Over the past 15 years, the international community has drawn two red lines with regard to Israel's settlements: Givat Hamatos in southern Jerusalem and Area E-1, east of the city, between the capital and the settlement of Ma’aleh Adumim. As far as the world and the Palestinians are concerned, Israeli construction in these areas constitutes a point of no return, eradicating the chance for a Palestinian state.
Over the past decade Prime Minister Benjamin Netanyahu has withstood the pressure from the right and maintained the construction freeze on Givat Hamatos and E-1. We will never know if it was fear of international pressure or because he understood the significance of such a step for Israel's future. But now, only a few days before a third election in a year, while the world is preoccupied with the coronavirus, Netanyahu has chosen to cross the red lines and take us all with him.
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It is obvious that this is an election spin. It's one of many populistic decisions aimed at pleasing various constituencies. But that does not mean it is possible to turn back the clock after Monday's election. More likely, the State of Israel has taken another step toward a bi-national state.
Givat Hamatos is a high, terraced hill overlooking Jerusalem from the south. In the 1990s, Ariel Sharon erected pre-fabricated homes there for Russian and Ethiopian immigrants. A development plan was drawn up for a neighborhood at the site, plans that were finally approved in 2014. But then the Obama administration, which had been humiliated by Netanyahu several times with regard to construction in East Jerusalem, vetoed construction on the hill. The Americans opened their maps and understood that building on Givat Hamatos would cut off East Jerusalem from Bethlehem and isolate two Palestinian neighborhoods, Beit Safafa and Sharafat, from the rest of the city’s Palestinian neighborhoods. To a chorus of condemnations from the right, Netanyahu was forced to capitulate and the plans were frozen before the land was put up for auction.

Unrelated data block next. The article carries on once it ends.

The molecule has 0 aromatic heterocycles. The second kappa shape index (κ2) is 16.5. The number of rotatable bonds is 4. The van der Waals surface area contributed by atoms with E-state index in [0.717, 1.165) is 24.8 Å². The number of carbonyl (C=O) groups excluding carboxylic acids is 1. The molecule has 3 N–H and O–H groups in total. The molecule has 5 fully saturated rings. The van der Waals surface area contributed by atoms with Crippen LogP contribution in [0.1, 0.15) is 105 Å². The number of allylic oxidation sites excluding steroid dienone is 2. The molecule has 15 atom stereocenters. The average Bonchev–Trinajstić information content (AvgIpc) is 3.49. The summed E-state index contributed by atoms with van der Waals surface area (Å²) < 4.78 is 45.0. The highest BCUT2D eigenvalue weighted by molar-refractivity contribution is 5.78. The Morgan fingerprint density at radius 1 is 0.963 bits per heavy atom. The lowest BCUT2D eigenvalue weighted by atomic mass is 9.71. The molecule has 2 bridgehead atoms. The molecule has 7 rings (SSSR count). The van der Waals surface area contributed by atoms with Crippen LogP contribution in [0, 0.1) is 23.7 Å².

In the right’s vision, E-1 is “Mevasseret Adumim,” a dramatic northward expansion of the settlement of Ma’aleh Adumim. Several years ago, the government prepared the area for development: It paved roads, built traffic circles, installed electricity poles and even built the Judea and Samaria Police Headquarters at the top of the hill, funded by a settler foundation that received the old police building in East Jerusalem in return.
Thus emerged one of the anomalies of the Israeli occupation – a ghost town, in which there are roads and traffic circles and even a large police station, but not a single resident or home. The international community, led by the United States and Europe, saw construction in E-1 as a drastic change in the geopolitical situation of the West Bank. Not only is this area the only available space left for the expansion of Palestinian Jerusalem, but its development would basically cut the West Bank in two, eliminating territorial contiguity between the southern and northern parts of the territory.
In principle a peace agreement can overcome any obstacle by building another bridge or tunnel, opening additional border crossings, or turning all of Jerusalem into an "open city." But there is a limit to the number of problems that can be imposed on a future agreement. Every scenario has its breaking point. This is the point at which settlement construction would make dividing the land unfeasible from a political, engineering and economic perspective.
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The two-state solution has suffered many blows under Netanyahu’s rule, starting with the creeping change in the status quo on the Temple Mount, through the “no partner” approach and humiliation of the Palestinian Authority, to the wild growth of the outposts and settlements in the West Bank. It is not a stretch to say that green lighting construction on Givat Hamatos and in E-1, even if it was done out of short-term electoral considerations, creates a reality where a future Palestinian state is unimaginable.
We have left the red lines behind us on the road to one state for two peoples. If equal rights are granted to both peoples, it won't be a Zionist state. If it is to be a Zionist state, it will be an apartheid state. Perhaps it already is. In the end, this is Netanyahu's real legacy.